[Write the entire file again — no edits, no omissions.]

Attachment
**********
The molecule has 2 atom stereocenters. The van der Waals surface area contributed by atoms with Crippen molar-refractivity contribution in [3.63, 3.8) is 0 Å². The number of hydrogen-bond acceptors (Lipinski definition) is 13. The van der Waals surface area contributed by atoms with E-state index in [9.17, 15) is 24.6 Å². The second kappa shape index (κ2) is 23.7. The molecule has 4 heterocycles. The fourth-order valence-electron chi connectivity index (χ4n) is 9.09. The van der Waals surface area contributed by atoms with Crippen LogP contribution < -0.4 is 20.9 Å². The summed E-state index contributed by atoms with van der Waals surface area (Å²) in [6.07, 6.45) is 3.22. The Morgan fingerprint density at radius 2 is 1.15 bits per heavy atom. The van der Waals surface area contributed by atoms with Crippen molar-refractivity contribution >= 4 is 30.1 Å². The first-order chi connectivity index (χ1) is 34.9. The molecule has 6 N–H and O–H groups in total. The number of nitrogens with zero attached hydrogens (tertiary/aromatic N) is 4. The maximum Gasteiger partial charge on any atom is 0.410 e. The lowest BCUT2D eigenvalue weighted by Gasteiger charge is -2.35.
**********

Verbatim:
The molecule has 2 atom stereocenters. The van der Waals surface area contributed by atoms with Crippen molar-refractivity contribution in [3.63, 3.8) is 0 Å². The number of hydrogen-bond acceptors (Lipinski definition) is 13. The van der Waals surface area contributed by atoms with E-state index in [9.17, 15) is 24.6 Å². The second kappa shape index (κ2) is 23.7. The molecule has 4 heterocycles. The fourth-order valence-electron chi connectivity index (χ4n) is 9.09. The van der Waals surface area contributed by atoms with Crippen LogP contribution < -0.4 is 20.9 Å². The summed E-state index contributed by atoms with van der Waals surface area (Å²) in [6.07, 6.45) is 3.22. The Morgan fingerprint density at radius 2 is 1.15 bits per heavy atom. The van der Waals surface area contributed by atoms with Crippen molar-refractivity contribution >= 4 is 30.1 Å². The first-order chi connectivity index (χ1) is 34.9. The molecule has 6 N–H and O–H groups in total. The number of nitrogens with zero attached hydrogens (tertiary/aromatic N) is 4. The maximum Gasteiger partial charge on any atom is 0.410 e. The lowest BCUT2D eigenvalue weighted by Gasteiger charge is -2.35.